II. There is no good ground for preferring the state of sinners. There is really no Divine blessing permanently resting on the wicked, as there is on the righteous. "A little that a righteous man hath is better than the riches of many wicked." "Whereas evil shall slay the wicked, and the righteous shall see, and fear, and shall laugh at him : lo, this is the man that made not God his strength, but trusted in the abundance of his riches, and strengthened him self in his wickedness," Psal. xxxvii. 16; lii. 6, 7. "Better is a little with the fear of the Lord, than great riches and trouble therewith," Prov. xv. 16. O yes, it is God's blessing that maketh rich, or happy, or truly honourable.
There is also a sad amount of alloy mixed up with all that sinners have. Much as they have, they wish for more. Then there is always some painful draw back. If the king honours Haman, still there is an old Mordecai that will not cringe and truckle to a tyrant. If Ahab has much, still there is a Naboth who has too much conscience to part with his portion in Israel. If Joseph's brethren sell him to Egypt, the famine compels them to go after him for bread. If Herod will live in shameful sin, there is a John the Baptist to tell him of his baseness. Then the passions of sinners are at war with each other and with mankind. The wicked plotteth against the just, and gnasheth upon him with his teeth; the wicked watcheth the righteous and seeketh to slay him, Psal. xxxvii. 12, 32. One vile passion in the heart is enough to make any man unhappy.
The devices of the wicked will ruin them. They are spreading snares all the time for the feet of others; but they are all the time sinking down in the pit that they made: in the net which they hid is their own foot taken. Pharaoh was at the head of the greatest empire in the world. He thought he saw how every thing should be done. But the end of him is that he perishes in the Red Sea.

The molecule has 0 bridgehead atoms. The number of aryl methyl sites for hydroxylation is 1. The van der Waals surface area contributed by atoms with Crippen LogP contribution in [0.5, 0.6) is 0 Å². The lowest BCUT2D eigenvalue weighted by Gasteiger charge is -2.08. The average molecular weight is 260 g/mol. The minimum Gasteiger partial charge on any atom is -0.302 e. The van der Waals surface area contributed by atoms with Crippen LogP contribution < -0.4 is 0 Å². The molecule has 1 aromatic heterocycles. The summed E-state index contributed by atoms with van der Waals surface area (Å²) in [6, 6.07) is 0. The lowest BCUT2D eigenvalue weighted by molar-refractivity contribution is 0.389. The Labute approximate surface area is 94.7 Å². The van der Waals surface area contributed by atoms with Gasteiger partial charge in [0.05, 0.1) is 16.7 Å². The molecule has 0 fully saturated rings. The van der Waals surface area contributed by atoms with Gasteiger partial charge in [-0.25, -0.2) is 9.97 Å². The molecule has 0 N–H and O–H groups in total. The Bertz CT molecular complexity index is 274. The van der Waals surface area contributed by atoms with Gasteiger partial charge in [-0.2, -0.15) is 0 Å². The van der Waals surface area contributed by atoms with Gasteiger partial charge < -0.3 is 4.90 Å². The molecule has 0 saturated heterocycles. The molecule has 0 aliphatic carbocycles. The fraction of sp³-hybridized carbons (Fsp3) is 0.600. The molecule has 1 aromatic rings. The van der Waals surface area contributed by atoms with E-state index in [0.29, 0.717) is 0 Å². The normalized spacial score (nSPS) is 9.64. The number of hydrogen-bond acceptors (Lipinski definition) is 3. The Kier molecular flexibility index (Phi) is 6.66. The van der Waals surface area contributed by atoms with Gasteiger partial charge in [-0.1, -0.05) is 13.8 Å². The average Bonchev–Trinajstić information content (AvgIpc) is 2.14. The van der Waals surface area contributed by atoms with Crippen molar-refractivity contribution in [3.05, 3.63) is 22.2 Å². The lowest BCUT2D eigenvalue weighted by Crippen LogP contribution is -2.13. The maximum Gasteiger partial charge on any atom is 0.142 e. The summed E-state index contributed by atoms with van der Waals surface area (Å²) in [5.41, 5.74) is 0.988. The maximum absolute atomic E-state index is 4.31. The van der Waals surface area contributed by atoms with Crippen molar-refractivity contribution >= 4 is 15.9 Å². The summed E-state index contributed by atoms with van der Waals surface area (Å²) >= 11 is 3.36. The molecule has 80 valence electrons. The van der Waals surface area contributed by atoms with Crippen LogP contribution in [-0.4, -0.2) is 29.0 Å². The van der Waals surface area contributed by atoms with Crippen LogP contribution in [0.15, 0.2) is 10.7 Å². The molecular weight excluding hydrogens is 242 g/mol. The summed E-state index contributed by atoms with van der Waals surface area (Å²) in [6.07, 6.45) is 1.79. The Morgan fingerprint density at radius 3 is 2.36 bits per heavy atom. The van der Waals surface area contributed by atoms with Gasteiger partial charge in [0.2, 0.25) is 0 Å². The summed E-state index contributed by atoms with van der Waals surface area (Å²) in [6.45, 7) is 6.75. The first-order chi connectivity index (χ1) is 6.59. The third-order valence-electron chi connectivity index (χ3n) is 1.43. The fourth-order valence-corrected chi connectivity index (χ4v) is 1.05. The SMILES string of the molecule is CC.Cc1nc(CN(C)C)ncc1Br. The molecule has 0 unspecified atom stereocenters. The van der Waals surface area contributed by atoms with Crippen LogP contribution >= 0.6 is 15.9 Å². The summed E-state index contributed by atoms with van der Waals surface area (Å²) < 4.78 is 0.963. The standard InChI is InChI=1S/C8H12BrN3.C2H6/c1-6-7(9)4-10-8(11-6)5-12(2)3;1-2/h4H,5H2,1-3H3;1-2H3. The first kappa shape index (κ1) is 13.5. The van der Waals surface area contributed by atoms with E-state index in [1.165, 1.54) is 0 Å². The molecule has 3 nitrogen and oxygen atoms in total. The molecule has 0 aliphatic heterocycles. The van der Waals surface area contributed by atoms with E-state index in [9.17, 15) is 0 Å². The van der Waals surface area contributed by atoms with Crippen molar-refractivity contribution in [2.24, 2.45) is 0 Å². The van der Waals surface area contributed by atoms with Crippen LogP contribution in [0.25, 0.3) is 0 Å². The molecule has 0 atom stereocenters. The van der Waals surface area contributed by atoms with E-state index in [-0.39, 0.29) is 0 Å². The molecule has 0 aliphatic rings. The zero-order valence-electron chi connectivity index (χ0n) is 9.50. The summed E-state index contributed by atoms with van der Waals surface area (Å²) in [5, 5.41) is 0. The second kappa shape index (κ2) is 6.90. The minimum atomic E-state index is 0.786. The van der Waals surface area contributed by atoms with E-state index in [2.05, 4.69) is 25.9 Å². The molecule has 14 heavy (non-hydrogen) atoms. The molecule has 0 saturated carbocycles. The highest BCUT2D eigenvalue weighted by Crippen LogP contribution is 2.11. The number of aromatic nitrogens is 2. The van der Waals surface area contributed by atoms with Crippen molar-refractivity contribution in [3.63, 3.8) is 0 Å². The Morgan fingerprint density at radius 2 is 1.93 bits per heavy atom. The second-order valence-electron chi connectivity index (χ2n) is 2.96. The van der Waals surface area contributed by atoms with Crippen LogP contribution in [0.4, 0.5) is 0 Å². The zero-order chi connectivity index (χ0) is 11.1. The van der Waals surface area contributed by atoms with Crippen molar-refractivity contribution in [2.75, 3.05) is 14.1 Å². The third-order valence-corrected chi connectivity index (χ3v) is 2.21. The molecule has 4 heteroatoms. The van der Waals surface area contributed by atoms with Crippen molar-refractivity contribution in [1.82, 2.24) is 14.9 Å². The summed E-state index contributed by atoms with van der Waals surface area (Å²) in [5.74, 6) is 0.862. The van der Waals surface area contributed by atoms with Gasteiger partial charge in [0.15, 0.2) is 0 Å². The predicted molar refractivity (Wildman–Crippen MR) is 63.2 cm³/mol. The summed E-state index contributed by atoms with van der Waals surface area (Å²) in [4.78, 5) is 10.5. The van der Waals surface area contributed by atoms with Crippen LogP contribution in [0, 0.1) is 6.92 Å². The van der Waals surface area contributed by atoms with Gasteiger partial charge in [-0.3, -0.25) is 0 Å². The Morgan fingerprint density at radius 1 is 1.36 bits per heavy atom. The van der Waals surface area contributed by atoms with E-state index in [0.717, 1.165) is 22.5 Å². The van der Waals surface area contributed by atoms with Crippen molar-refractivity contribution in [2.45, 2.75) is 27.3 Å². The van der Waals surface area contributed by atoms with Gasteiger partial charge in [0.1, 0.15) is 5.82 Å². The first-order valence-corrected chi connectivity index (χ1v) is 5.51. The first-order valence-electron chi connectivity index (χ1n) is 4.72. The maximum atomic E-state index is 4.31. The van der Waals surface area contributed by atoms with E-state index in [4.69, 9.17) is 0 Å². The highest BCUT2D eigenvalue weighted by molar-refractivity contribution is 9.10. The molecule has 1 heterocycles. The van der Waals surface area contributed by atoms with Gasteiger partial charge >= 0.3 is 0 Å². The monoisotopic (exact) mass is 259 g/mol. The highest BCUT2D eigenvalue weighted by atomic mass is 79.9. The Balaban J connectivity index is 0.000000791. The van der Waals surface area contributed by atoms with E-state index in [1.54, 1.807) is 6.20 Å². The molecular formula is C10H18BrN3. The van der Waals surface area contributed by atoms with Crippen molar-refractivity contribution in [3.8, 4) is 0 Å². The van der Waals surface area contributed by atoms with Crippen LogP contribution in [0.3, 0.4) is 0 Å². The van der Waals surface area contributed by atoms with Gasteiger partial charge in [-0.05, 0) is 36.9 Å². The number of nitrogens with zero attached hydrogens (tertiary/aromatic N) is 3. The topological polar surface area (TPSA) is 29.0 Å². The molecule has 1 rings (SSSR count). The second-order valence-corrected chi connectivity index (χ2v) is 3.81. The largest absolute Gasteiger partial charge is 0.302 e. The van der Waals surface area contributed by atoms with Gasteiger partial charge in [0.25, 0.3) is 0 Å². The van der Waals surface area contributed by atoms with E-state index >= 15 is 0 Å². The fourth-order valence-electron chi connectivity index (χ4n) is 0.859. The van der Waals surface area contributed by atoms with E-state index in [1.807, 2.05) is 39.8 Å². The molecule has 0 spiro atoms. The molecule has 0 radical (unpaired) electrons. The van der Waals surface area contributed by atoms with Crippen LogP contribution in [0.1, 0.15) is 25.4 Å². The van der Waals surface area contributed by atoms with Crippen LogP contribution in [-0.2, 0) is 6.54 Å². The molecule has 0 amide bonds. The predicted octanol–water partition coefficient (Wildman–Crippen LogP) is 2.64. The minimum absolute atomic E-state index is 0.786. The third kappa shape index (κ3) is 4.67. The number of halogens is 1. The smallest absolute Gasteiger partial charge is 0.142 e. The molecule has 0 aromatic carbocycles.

Nor are the wicked without conscience. The "Happy Rake," seeing a dog pass through his room, wished that he was that dog. To the guilty, the shaking of a leaf may be a terror. "A dreadful sound is in his ears," Job xv. 20. The Emperor Caligula confessed to the Roman Senate that he suffered the pains of death every day. If a man would have health, he must be on good terms with his stomach; if he would have domestic quiet, he must be on good terms with his wife; if he would not lead the life of a wretch, he must be on good terms with his conscience.
Moreover, all nature is armed against the wicked. The stars fought against Sisera. Against sinners "the stone shall cry out of the wall, and the beam out of the timber shall answer it," Habakkuk ii. 11. The plagues of Egypt are sometimes renewed in our day on many a wicked man, though seldom at once on a whole people.
Then all those seeming advantages of the wicked cannot last long, "For they shall soon be cut down like the grass, and wither as the green herb. For yet a little while and the wicked shall not be; yea, thou shalt diligently consider his place, and it shall not be," Ps. xxxvii. 2, 10, 35, 36. Sometimes it looks as if a man would ruin his neighborhood, his country, or the world. But God says, "Thus far shalt thou go and no farther."
However long the wicked may live, and however high they may rise, their course must end in everlasting darkness. The case of that poor man on his way to the gallows for murder is sad indeed ; but it is no more sad than that of a poor sinner on his way to perdition. All that believe not in Jesus Christ shall lie down in sorrow. Nor can any sinner tell until he enters eternity whether his doom shall be more or less dreadful than that of the vilest criminal. The greatest sinners in many cases are those who frequent the house of God, but love not the Saviour.
1. Instead, therefore, of envying sinners, let us pity them, pray for them, and labour for their conversion. In this work let us be fearless and faithful. It is a shame and a sin that we should not warn men of their great danger. A little faithfulness might save many a man who is now ready to sink into ruin. There is a great lack of true, heavenly zeal.
2. Let the righteous show that they are pleased with the choice which they have made. God has given them to drink of the water of life. Let them not try to quench their thirst with the dirty puddles of earth. He has given them bread from heaven. Let them not beg the world for a slice from its loaf. The great practical error of Christians is that their souls do not always follow hard after God. If we would make more of our religion, our religion would do more for us. Psal. Ixxxi. 13 — 16. Heaven is no hive for drones, for laggards. O! let us stir ourselves up to take hold upon God.
Sermon 10, from Short Sermons For The People, London, 1872